THE HISTORY OF INSECTS.
And God made every thing that creepeth upon the earth. Gen. 1. 25.
PRINTED AND SOLD BY SAMUEL WOOD,
At the Juvenile Book-store,
No. 357, Pearl-street.
Observe the insect race, ordained to keep
The silent sabbath of a half year's sleep!
Entom'd beneath the filmy web they lie
And wait the influence of a kinder sky;
When vernal sunbeams pierce the dark retreat,
The heaving tomb distends with vital heat;
The full formed brood, impatient of their cell,
Start from their trance, and burst their silken shell.
- THE HISTORY OF INSECTS.
- ITCH ... MITE.
- DRAGON FLY.
- SILK WORM
- SAMUEL WOOD
THE HISTORY OF INSECTS.
Insects are so called from a separation in the middle of their bodies,
seemingly cut into two parts, and joined together by a small ligature, as we
see in wasps and common flies.
However small and contemptible this class of beings may appear, at first
thought, yet, when we come to reflect, and carefully investigate, we shall
be struck with wonder and astonishment, and shall discover, that the
smallest gnat that buzzes in the meadow, is as much a subject of admiration
as the largest elephant that ranges the forest, or the hugest whale which
ploughs the deep; and when we consider the least creature that we can
imagine, myriads of which are too small to be discovered without the help of
glasses, and that each of their bodies is made up of different organs or
parts, by which they receive or retain nourishment, &c. with the power
of action, how natural the exclamation, O "Lord, how manifold are thy works!
in wisdom hast thou made them all." Under these considerations, that they
are the work of the same great, good, and Almighty hand that formed us, and
that they are all capable of feeling pleasure and pain, surely every little
child, as well as older person, ought carefully to avoid every kind of
cruelty to any kind of creature, great or small.
The supreme court of Judicature at Athens punished a boy for putting out
the eyes of a poor bird; and parents and masters should never overlook an
instance of cruelty to any thing that has life, however minute, and
seemingly contemptible the object may be.
"I would not enter on my list of friends
(Though grac'd with polish'd manners, and fine sense,
Yet wanting sensibility) the man
Who needlessly sets foot upon a worm."
The elephant-beetle is the largest of this kind hitherto known, and is
found in South America, particularly in Guiana, about the rivers Surinam and
Oroonoko. It is of a black colour, and the whole body is covered with a
shell, full as thick and as strong as that of a small crab. There is one
preserved in the museum that measures more than six inches.
Grasshoppers are too common to need description, as they abound almost
wherever there is green grass. One summer only is their period of life; they
are hatched in the spring, and die in the fall; previous to which, they
deposite their eggs in the earth, which the genial warmth of the next season
brings to life. They are food for many of the feathered race.
There are two classes of crickets: viz. the field cricket, and the house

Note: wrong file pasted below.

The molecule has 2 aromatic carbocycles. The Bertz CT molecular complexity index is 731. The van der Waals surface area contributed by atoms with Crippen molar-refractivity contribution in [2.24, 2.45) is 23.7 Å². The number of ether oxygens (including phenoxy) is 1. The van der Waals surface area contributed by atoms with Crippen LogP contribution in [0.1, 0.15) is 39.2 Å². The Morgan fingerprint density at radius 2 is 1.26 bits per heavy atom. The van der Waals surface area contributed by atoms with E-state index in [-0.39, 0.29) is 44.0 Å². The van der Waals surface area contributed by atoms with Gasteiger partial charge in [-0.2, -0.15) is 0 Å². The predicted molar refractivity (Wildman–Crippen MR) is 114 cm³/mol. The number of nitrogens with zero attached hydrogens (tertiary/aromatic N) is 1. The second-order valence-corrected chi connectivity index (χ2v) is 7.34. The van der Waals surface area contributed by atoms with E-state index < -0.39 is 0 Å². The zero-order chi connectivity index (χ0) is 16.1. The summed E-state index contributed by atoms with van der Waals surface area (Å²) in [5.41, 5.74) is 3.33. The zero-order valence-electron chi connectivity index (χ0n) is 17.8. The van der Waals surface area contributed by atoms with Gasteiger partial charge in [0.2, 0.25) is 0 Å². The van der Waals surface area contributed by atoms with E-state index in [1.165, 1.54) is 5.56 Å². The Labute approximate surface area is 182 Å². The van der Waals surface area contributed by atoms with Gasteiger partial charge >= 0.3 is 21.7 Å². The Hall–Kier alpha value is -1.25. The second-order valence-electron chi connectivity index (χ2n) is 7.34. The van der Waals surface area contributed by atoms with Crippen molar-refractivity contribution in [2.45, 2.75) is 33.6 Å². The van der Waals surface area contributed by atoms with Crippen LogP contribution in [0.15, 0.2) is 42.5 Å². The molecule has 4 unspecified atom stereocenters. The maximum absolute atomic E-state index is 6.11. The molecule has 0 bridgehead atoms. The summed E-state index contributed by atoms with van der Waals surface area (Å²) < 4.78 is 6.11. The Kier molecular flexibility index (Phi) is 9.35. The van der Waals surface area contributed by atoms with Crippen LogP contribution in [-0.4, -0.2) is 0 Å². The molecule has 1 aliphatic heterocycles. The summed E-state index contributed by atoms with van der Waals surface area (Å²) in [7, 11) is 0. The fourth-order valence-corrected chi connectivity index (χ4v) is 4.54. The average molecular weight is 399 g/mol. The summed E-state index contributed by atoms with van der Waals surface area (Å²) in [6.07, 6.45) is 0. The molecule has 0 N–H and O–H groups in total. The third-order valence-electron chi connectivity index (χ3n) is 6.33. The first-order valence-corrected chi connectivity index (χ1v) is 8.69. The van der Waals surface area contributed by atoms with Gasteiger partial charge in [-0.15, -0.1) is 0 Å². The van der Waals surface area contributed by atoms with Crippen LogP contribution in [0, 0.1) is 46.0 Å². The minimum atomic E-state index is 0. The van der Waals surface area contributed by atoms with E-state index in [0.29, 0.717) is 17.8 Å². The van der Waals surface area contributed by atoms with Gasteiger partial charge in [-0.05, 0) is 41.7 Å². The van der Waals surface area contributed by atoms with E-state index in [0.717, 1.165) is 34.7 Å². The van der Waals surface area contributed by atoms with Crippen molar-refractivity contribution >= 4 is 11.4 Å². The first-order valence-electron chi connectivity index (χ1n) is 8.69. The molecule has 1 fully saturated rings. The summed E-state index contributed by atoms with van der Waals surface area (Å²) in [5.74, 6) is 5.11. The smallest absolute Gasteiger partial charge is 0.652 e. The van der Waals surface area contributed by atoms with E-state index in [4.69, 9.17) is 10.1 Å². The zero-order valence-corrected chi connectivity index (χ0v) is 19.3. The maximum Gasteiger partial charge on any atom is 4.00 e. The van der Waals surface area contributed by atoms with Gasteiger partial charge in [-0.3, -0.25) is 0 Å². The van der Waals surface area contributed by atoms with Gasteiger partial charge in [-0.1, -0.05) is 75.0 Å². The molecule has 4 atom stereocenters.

cricket; the latter inhabits warm places, the holes of the hearth, &c.
from whence we hear its notes, which are agreeable: it is said, that they
are purchased by some, and kept in a kind of cage, for the sake of their
music. Field crickets inhabit the meadows, and subsist on roots, &c. as
does another species, called the mole cricket.
There are different kinds of the locust; those we are acquainted with, in
this country, are represented in the above cut. In some seasons, they are
scarcely heard at all; in others, they are more numerous. About the middle
or latter part of summer, we hear them among the leaves of the trees: their
notes, which are continued about the space of one minute, are loud at the
beginning, and grow lower and lower, till they cease; when they immediately
fly to another tree, begin again, and end in the same way, and so on.
In the eastern countries, a kind or kinds of locust, at different
periods, have been very numerous, and have done abundance of damage. In the
year 1650, a cloud of locusts entered Russia, in three different places; and
from thence spread over Poland and Lithuania; the air was darkened, and the
earth covered, in some places, to the depth of four feet; the trees bent
with heir weight, and the damage sustained exceeded computation. Locusts
were among the plagues of Egypt: sec Exodus, x. 15.
This very troublesome little animal multiplies very fast among old rags,
dirt, straw, and litter, where hogs, cats, or dogs sleep; and in the hair
and bristles of those creatures: therefore, as a means of avoiding such
unwelcome neighbours, in the springs the cleanly farmer scrapes up the
rubbish about his woodpile, and around his house and barn, and removes it
into his field, where it also repays him by manuring his lands. They abound
in warm countries, particularly in the southern parts of France and
When examined by a microscope, the flea is a pleasant object. The body is
curiously adorned with a suit of polished armour, neatly jointed, and beset
with a great number of sharp pins almost like the quills of a porcupine: it
has a small head, large eyes, two horns, or feelers, which proceed from the
head, and four long legs from the breast; they are very hairy and long, and
have several joints, which fold as it were one within another.
These loathsome animals, however unwelcome, attend in troops, and add to
the afflictions of the unfortunate and lazy; but they are routed by the hand
of industry and cleanliness.
In examining the louse with a microscope, its external deformity strikes
us with disgust. It has six feet, two eyes, and a sort of sting, proboscis,
or sucker, with which it pierces the skin, and sucks the blood. The skin of
the louse is hard and transparent, with here and there several bristly
hairs: at the end of each leg are two claws, by which it is enabled to lay
hold of the hairs, on which it climbs. There is scarcely any animal known to
multiply so fast as this unwelcome intruder: from an experiment of
Lieuenhoek, a louse in eight weeks, may see five thousand of its
Among the ancients, what is called the lousy disease was not uncommon:
Antiochus, Herod, and others are said to have died of this disorder.
ITCH ... MITE ... CHEGO ... DEATHWATCH.
There are many species of mites, beside the itch animal and mite above:
to the naked eye, they appear like moving particles of dust: but the